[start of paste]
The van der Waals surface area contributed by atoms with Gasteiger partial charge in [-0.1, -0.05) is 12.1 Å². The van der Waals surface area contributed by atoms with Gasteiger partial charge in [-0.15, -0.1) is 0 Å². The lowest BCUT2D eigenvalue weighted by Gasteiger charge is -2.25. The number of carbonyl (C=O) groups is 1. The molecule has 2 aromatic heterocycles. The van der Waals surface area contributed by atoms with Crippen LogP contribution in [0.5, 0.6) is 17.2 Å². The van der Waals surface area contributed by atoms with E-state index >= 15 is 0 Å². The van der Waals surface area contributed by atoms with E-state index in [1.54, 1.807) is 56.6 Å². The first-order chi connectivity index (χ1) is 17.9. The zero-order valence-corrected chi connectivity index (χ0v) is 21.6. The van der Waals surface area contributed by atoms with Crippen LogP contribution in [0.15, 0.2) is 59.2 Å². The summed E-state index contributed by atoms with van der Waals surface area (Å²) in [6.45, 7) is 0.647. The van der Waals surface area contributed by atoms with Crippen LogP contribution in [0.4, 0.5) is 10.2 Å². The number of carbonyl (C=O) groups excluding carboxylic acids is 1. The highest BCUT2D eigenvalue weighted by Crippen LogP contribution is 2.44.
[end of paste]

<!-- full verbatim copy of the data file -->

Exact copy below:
The van der Waals surface area contributed by atoms with Gasteiger partial charge in [-0.1, -0.05) is 12.1 Å². The van der Waals surface area contributed by atoms with Gasteiger partial charge in [-0.15, -0.1) is 0 Å². The lowest BCUT2D eigenvalue weighted by Gasteiger charge is -2.25. The number of carbonyl (C=O) groups is 1. The molecule has 2 aromatic heterocycles. The van der Waals surface area contributed by atoms with Crippen LogP contribution in [0.5, 0.6) is 17.2 Å². The van der Waals surface area contributed by atoms with E-state index >= 15 is 0 Å². The van der Waals surface area contributed by atoms with E-state index in [1.54, 1.807) is 56.6 Å². The first-order chi connectivity index (χ1) is 17.9. The zero-order valence-corrected chi connectivity index (χ0v) is 21.6. The van der Waals surface area contributed by atoms with Crippen LogP contribution in [0.15, 0.2) is 59.2 Å². The summed E-state index contributed by atoms with van der Waals surface area (Å²) in [6.45, 7) is 0.647. The van der Waals surface area contributed by atoms with Crippen LogP contribution in [0.4, 0.5) is 10.2 Å². The number of carbonyl (C=O) groups excluding carboxylic acids is 1. The highest BCUT2D eigenvalue weighted by Crippen LogP contribution is 2.44.